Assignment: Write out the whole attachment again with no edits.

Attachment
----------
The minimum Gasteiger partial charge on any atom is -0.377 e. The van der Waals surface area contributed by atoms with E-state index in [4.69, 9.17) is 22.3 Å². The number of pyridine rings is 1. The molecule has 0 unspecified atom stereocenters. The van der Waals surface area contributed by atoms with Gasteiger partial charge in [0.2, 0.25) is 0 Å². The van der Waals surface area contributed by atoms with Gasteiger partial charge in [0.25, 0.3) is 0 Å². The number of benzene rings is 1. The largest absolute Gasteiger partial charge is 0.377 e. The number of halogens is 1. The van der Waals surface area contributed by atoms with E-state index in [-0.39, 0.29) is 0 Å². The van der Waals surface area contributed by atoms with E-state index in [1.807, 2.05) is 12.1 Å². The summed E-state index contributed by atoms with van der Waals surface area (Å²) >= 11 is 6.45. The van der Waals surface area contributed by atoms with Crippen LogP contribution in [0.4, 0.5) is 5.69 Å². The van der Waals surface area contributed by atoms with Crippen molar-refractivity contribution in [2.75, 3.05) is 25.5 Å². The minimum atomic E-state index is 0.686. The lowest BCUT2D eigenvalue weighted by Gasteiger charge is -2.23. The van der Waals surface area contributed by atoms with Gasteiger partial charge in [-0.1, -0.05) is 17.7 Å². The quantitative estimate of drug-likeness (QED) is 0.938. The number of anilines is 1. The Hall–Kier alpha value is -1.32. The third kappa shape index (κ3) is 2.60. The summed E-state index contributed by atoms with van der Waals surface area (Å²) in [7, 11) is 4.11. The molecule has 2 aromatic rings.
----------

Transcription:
The minimum Gasteiger partial charge on any atom is -0.377 e. The van der Waals surface area contributed by atoms with E-state index in [4.69, 9.17) is 22.3 Å². The number of pyridine rings is 1. The molecule has 0 unspecified atom stereocenters. The van der Waals surface area contributed by atoms with Gasteiger partial charge in [0.2, 0.25) is 0 Å². The van der Waals surface area contributed by atoms with Gasteiger partial charge in [0.25, 0.3) is 0 Å². The number of benzene rings is 1. The largest absolute Gasteiger partial charge is 0.377 e. The number of halogens is 1. The van der Waals surface area contributed by atoms with E-state index in [-0.39, 0.29) is 0 Å². The van der Waals surface area contributed by atoms with E-state index in [1.807, 2.05) is 12.1 Å². The summed E-state index contributed by atoms with van der Waals surface area (Å²) >= 11 is 6.45. The van der Waals surface area contributed by atoms with Crippen LogP contribution in [0.4, 0.5) is 5.69 Å². The van der Waals surface area contributed by atoms with Crippen molar-refractivity contribution in [2.75, 3.05) is 25.5 Å². The minimum atomic E-state index is 0.686. The lowest BCUT2D eigenvalue weighted by Gasteiger charge is -2.23. The van der Waals surface area contributed by atoms with Gasteiger partial charge in [-0.1, -0.05) is 17.7 Å². The quantitative estimate of drug-likeness (QED) is 0.938. The number of anilines is 1. The Hall–Kier alpha value is -1.32. The third kappa shape index (κ3) is 2.60. The summed E-state index contributed by atoms with van der Waals surface area (Å²) in [7, 11) is 4.11. The molecule has 2 aromatic rings.